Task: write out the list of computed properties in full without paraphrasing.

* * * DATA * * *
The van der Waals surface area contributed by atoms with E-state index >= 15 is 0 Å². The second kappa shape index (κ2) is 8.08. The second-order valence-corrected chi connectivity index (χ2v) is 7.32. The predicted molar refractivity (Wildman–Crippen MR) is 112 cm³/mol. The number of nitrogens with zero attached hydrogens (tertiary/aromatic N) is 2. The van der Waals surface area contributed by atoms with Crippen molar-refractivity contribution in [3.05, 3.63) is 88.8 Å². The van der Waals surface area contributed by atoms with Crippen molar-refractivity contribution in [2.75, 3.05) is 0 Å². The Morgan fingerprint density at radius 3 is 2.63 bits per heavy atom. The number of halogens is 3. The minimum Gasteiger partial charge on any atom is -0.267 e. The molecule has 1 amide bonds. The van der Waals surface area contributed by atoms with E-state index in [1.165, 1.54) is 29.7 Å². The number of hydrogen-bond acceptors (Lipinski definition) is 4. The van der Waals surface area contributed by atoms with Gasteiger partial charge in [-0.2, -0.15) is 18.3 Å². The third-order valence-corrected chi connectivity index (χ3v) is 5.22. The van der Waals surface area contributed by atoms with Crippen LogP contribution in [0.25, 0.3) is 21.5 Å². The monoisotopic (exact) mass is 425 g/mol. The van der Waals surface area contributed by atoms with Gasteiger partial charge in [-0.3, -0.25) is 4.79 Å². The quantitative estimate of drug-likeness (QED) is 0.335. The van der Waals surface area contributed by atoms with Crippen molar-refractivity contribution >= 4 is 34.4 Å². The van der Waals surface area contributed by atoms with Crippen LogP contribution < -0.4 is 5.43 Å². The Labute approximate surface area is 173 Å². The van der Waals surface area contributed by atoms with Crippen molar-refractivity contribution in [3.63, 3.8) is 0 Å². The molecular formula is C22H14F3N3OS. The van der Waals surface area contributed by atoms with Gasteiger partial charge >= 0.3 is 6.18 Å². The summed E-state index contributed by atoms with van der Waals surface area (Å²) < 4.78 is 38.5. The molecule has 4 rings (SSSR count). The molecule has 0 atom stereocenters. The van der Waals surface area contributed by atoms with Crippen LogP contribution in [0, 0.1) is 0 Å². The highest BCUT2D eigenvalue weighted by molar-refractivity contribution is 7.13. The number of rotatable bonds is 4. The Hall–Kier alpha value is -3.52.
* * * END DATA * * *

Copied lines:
The van der Waals surface area contributed by atoms with E-state index >= 15 is 0 Å². The second kappa shape index (κ2) is 8.08. The second-order valence-corrected chi connectivity index (χ2v) is 7.32. The predicted molar refractivity (Wildman–Crippen MR) is 112 cm³/mol. The number of nitrogens with zero attached hydrogens (tertiary/aromatic N) is 2. The van der Waals surface area contributed by atoms with Crippen molar-refractivity contribution in [3.05, 3.63) is 88.8 Å². The van der Waals surface area contributed by atoms with Crippen molar-refractivity contribution in [2.75, 3.05) is 0 Å². The Morgan fingerprint density at radius 3 is 2.63 bits per heavy atom. The number of halogens is 3. The minimum Gasteiger partial charge on any atom is -0.267 e. The molecule has 1 amide bonds. The van der Waals surface area contributed by atoms with E-state index in [1.165, 1.54) is 29.7 Å². The number of hydrogen-bond acceptors (Lipinski definition) is 4. The van der Waals surface area contributed by atoms with Gasteiger partial charge in [-0.2, -0.15) is 18.3 Å². The third-order valence-corrected chi connectivity index (χ3v) is 5.22. The van der Waals surface area contributed by atoms with Crippen LogP contribution in [0.25, 0.3) is 21.5 Å². The monoisotopic (exact) mass is 425 g/mol. The van der Waals surface area contributed by atoms with Gasteiger partial charge in [-0.3, -0.25) is 4.79 Å². The quantitative estimate of drug-likeness (QED) is 0.335. The van der Waals surface area contributed by atoms with Crippen molar-refractivity contribution >= 4 is 34.4 Å². The van der Waals surface area contributed by atoms with Crippen LogP contribution < -0.4 is 5.43 Å². The Labute approximate surface area is 173 Å². The van der Waals surface area contributed by atoms with Crippen molar-refractivity contribution in [3.63, 3.8) is 0 Å². The molecular formula is C22H14F3N3OS. The van der Waals surface area contributed by atoms with Gasteiger partial charge >= 0.3 is 6.18 Å². The summed E-state index contributed by atoms with van der Waals surface area (Å²) < 4.78 is 38.5. The molecule has 4 rings (SSSR count). The molecule has 0 atom stereocenters. The van der Waals surface area contributed by atoms with Crippen LogP contribution in [0, 0.1) is 0 Å². The highest BCUT2D eigenvalue weighted by molar-refractivity contribution is 7.13. The number of rotatable bonds is 4. The Hall–Kier alpha value is -3.52.